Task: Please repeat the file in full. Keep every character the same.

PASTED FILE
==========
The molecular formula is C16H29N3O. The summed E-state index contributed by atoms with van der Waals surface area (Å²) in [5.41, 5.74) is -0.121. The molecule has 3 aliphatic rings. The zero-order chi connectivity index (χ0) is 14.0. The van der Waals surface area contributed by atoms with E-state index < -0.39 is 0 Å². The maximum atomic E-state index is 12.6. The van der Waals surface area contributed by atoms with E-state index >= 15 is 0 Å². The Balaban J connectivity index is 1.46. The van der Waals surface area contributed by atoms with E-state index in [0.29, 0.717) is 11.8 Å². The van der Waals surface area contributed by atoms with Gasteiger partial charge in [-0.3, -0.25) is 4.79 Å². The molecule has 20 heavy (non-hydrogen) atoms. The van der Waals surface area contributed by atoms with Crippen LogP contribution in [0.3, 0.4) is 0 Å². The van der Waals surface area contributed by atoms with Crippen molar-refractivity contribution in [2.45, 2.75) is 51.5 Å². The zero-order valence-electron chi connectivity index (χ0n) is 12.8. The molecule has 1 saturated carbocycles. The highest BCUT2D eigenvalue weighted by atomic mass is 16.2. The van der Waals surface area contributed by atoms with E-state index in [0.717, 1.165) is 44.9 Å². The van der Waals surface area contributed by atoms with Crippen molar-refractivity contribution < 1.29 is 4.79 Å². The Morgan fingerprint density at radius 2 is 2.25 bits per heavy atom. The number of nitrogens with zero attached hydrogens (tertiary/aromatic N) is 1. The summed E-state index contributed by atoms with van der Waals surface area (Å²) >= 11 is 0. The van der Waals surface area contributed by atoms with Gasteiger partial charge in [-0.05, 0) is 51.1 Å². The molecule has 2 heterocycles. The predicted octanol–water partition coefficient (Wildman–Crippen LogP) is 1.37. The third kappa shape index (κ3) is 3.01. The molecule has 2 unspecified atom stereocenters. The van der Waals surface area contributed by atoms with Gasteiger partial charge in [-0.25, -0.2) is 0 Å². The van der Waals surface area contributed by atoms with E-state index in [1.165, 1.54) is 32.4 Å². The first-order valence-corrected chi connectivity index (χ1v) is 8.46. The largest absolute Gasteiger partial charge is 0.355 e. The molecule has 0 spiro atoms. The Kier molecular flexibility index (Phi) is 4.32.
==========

The molecular formula is C16H29N3O. The summed E-state index contributed by atoms with van der Waals surface area (Å²) in [5.41, 5.74) is -0.121. The molecule has 3 aliphatic rings. The zero-order chi connectivity index (χ0) is 14.0. The van der Waals surface area contributed by atoms with E-state index < -0.39 is 0 Å². The maximum atomic E-state index is 12.6. The van der Waals surface area contributed by atoms with E-state index >= 15 is 0 Å². The Balaban J connectivity index is 1.46. The van der Waals surface area contributed by atoms with E-state index in [0.29, 0.717) is 11.8 Å². The van der Waals surface area contributed by atoms with Gasteiger partial charge in [-0.3, -0.25) is 4.79 Å². The molecule has 20 heavy (non-hydrogen) atoms. The van der Waals surface area contributed by atoms with Crippen LogP contribution in [0.3, 0.4) is 0 Å². The van der Waals surface area contributed by atoms with Crippen molar-refractivity contribution in [2.45, 2.75) is 51.5 Å². The zero-order valence-electron chi connectivity index (χ0n) is 12.8. The molecule has 1 saturated carbocycles. The highest BCUT2D eigenvalue weighted by atomic mass is 16.2. The van der Waals surface area contributed by atoms with E-state index in [0.717, 1.165) is 44.9 Å². The van der Waals surface area contributed by atoms with Crippen molar-refractivity contribution < 1.29 is 4.79 Å². The Morgan fingerprint density at radius 2 is 2.25 bits per heavy atom. The number of nitrogens with zero attached hydrogens (tertiary/aromatic N) is 1. The summed E-state index contributed by atoms with van der Waals surface area (Å²) >= 11 is 0. The van der Waals surface area contributed by atoms with Gasteiger partial charge in [-0.05, 0) is 51.1 Å². The molecule has 2 heterocycles. The predicted octanol–water partition coefficient (Wildman–Crippen LogP) is 1.37. The third kappa shape index (κ3) is 3.01. The molecule has 2 unspecified atom stereocenters. The van der Waals surface area contributed by atoms with Gasteiger partial charge in [-0.25, -0.2) is 0 Å². The van der Waals surface area contributed by atoms with E-state index in [1.165, 1.54) is 32.4 Å². The first-order valence-corrected chi connectivity index (χ1v) is 8.46. The largest absolute Gasteiger partial charge is 0.355 e. The molecule has 0 spiro atoms. The Kier molecular flexibility index (Phi) is 4.32.